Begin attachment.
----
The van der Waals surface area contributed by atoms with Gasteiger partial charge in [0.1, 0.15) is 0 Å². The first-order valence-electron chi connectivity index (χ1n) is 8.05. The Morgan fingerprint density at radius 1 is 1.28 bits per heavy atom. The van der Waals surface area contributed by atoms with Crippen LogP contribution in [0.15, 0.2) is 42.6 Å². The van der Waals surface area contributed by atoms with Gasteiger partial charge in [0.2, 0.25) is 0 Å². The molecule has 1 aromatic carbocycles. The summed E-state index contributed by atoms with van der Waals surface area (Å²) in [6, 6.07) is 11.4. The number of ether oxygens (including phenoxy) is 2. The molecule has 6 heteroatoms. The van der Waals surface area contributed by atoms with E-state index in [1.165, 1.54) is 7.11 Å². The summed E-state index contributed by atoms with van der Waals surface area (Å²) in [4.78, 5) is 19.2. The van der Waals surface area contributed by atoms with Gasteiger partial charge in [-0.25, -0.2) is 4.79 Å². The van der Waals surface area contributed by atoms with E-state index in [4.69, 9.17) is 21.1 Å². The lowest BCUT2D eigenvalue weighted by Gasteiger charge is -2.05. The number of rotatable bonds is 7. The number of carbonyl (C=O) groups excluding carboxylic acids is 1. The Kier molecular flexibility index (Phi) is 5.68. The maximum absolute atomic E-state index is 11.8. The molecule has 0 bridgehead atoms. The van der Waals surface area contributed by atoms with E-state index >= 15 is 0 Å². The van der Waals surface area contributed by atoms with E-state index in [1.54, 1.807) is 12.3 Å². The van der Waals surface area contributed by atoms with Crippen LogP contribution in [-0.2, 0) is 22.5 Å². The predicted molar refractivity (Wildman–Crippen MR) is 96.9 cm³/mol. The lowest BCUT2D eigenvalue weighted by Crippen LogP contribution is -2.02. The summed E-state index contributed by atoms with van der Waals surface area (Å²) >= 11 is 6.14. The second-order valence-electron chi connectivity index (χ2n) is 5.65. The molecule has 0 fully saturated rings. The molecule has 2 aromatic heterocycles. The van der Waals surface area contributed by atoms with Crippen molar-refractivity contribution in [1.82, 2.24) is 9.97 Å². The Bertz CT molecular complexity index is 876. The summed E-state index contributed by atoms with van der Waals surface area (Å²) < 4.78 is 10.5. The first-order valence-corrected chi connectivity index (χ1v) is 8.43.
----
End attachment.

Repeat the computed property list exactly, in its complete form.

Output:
The van der Waals surface area contributed by atoms with Gasteiger partial charge in [0.1, 0.15) is 0 Å². The first-order valence-electron chi connectivity index (χ1n) is 8.05. The Morgan fingerprint density at radius 1 is 1.28 bits per heavy atom. The van der Waals surface area contributed by atoms with Crippen LogP contribution in [0.15, 0.2) is 42.6 Å². The van der Waals surface area contributed by atoms with Gasteiger partial charge in [0.2, 0.25) is 0 Å². The molecule has 1 aromatic carbocycles. The summed E-state index contributed by atoms with van der Waals surface area (Å²) in [6, 6.07) is 11.4. The number of ether oxygens (including phenoxy) is 2. The molecule has 6 heteroatoms. The van der Waals surface area contributed by atoms with E-state index in [1.165, 1.54) is 7.11 Å². The summed E-state index contributed by atoms with van der Waals surface area (Å²) in [4.78, 5) is 19.2. The van der Waals surface area contributed by atoms with Gasteiger partial charge in [-0.25, -0.2) is 4.79 Å². The van der Waals surface area contributed by atoms with E-state index in [4.69, 9.17) is 21.1 Å². The lowest BCUT2D eigenvalue weighted by Gasteiger charge is -2.05. The number of rotatable bonds is 7. The number of carbonyl (C=O) groups excluding carboxylic acids is 1. The Kier molecular flexibility index (Phi) is 5.68. The maximum absolute atomic E-state index is 11.8. The molecule has 0 bridgehead atoms. The van der Waals surface area contributed by atoms with E-state index >= 15 is 0 Å². The van der Waals surface area contributed by atoms with E-state index in [1.54, 1.807) is 12.3 Å². The van der Waals surface area contributed by atoms with Crippen LogP contribution in [-0.2, 0) is 22.5 Å². The predicted molar refractivity (Wildman–Crippen MR) is 96.9 cm³/mol. The lowest BCUT2D eigenvalue weighted by Crippen LogP contribution is -2.02. The summed E-state index contributed by atoms with van der Waals surface area (Å²) >= 11 is 6.14. The second-order valence-electron chi connectivity index (χ2n) is 5.65. The molecule has 0 fully saturated rings. The molecule has 2 aromatic heterocycles. The van der Waals surface area contributed by atoms with Crippen molar-refractivity contribution in [1.82, 2.24) is 9.97 Å². The Bertz CT molecular complexity index is 876. The summed E-state index contributed by atoms with van der Waals surface area (Å²) < 4.78 is 10.5. The first-order valence-corrected chi connectivity index (χ1v) is 8.43.